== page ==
|4||Understanding the primate pattern and the diversity with the primate order This week’s lecture will introduce the subject of primatology, including the definition of the primate order, and the distribution and diversity of primates. In this lecture, differences between different primate groups will be distinguished and aspects of their ecology will be discussed. Core Reading Boyd, R. and Silk, J.B. (2018). How Humans Evolved. 8th Edition. Chapter 5: Primate Diversity and Ecology|
|5||Primate sociality This week’s lecture will cover aspects of primate social behaviour, including primate mating systems, factors influencing reproductive success, and male and female reproductive strategies. In the second half of the lecture, the topic of primate life history will be covered in the context of fertility, brain size and intelligence. Core Readings Boyd, R. and Silk, J.B. (2018). How Humans Evolved. 8th Edition. Chapter 6: Primate Mating Systems Boyd, R. and Silk, J.B. (2018). How Humans Evolved. 8th Edition. Chapter 8: Primate Life Histories and the Evolution of Intelligence||Essay proposal 1|
|6||The primate fossil record and the earliest hominins This week’s lecture will introduce the subjects of palaeoanthropology and palaeoprimatology. It will consider the fossil evidence for primate evolution in the context of geology, continental drift and climate change and we will discuss the evolution of the earliest primates and the emergence of apes during the Miocene. In the second part of the lecture we will talk about the earliest members of the human lineage, discuss the emergence of bipedalism and consider the challenges involved in reconstructing the evolutionary relationships of extinct members of the human family tree. Core Readings Boyd, R. and Silk, J.B. (2018). How Humans Evolved. 8th Edition. Chapter 9: From Tree Shrew to Ape Boyd, R. and Silk, J.B. (2018). How Humans Evolved. 8th Edition. Chapter 10: The Earliest Hominins|
|7||The Australopiths, Homo and the evolution of modern human behaviour This week’s lecture will cover the anatomy of the Australopiths, who are widely considered as the first hominins to be obligate bipeds. We will spend the rest of the lecture discussing the genus Homo, examining aspects of their morphology, diet and life history. We will talk about the first stone tools in the context of foraging techniques and will end the lecture by discussing modern human migration out of Africa and the evolution of modern human behaviour. Core Readings Boyd, R. and Silk, J.B. (2018). How Humans Evolved. 8th Edition. Chapter 11: Early Homo and H. erectus (2.6 – 1 Ma) Boyd, R. and Silk, J.B. (2018). How Humans Evolved. 8th Edition. Chapter 12: The Neanderthals and Their Contemporaries Boyd, R. and Silk, J.B. (2018). How Humans Evolved. 8th Edition. Chapter 13: Homo sapiens and the Evolution of Modern Human Behaviour||Essay 1|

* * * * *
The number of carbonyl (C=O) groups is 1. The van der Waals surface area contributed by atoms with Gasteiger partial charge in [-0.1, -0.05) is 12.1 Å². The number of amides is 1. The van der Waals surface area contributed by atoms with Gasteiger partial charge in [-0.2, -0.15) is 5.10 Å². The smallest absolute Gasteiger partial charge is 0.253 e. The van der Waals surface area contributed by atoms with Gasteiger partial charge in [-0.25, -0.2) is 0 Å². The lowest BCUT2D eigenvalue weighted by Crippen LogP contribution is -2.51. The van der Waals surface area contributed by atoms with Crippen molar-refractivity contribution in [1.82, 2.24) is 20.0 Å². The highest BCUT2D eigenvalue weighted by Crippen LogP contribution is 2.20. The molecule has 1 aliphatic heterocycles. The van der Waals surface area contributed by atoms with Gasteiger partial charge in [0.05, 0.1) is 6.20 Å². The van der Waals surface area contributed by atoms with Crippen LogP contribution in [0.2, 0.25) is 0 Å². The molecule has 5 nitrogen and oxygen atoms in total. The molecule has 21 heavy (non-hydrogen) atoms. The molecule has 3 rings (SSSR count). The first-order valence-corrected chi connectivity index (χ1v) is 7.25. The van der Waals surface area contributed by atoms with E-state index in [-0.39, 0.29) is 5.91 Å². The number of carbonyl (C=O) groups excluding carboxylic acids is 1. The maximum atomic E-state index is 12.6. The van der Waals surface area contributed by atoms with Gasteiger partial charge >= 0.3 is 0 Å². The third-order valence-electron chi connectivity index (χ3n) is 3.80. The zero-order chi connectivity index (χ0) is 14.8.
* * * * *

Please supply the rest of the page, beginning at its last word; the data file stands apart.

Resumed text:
|8||The human skeleton in bioarchaeology and forensic anthropology This week’s lecture will introduce the subject of human skeletal biology in the context of the sub-disciplines of bioarchaeology (which concerns the assessment of biological remains from archaeological sites), and forensic anthropology (which concerns the identification of human remains). This lecture will also consider the ethics of research using human skeletal remains. Core Reading White T.D. and Folkens P.A. (2005). The Human Bone Manual. Chapter 1: Introduction De Witte SN. 2015. Bioarchaeology and the ethics of research using human skeletal remains. History Compass 13: 10-19.|
|9||The human skeleton in palaeopathology This week’s lecture will examine the factors that may cause variation the human skeleton. It will focus on aspects of gross and molecular anatomy and will consider the palaeopathological causes of variation in the human skeleton. Core Reading White T.D. and Folkens P.A. (2005). The Human Bone Manual. Chapters 4.1 - 4.6: Bone biology and variation.||Essay proposal 2|
|10||Evolution of Human Biological Diversity This week’s lecture will introduce the subject of human behavioural ecology. It will cover topics relating to human genetic variation, building on information covered in the first few weeks of the course. It will discuss the concept of genetic drift and how this can influence modern human variation. The last part of the lecture will discuss the concept of race. Core Reading Boyd, R. and Silk, J.B. (2018). How Humans Evolved. 8th Edition. Chapter 14: Human Genetics and Variation|
|11||Evolution of Human Behaviour and Culture This week’s lecture will cover content to explore why and how evolution is relevant to understanding human behaviour. It will cover topics relating to male and female mate preferences and their social consequences. The second part of the lecture will discuss human cultural adaptations, learning and co-operation, and human uniqueness. Core Readings Boyd, R. and Silk, J.B. (2018). How Humans Evolved. 8th Edition. Chapter 15: Evolution and Human Behaviour Boyd, R. and Silk, J.B. (2018). How Humans Evolved. 8 th Edition. Chapter 16: Culture, Cooperation, and Human Uniqueness|
|12||Synthesis of Biological Anthropology Core Reading Stock, J.T. (2008). Are humans still evolving? EMBO reports 9: S51-S54.||Essay 2|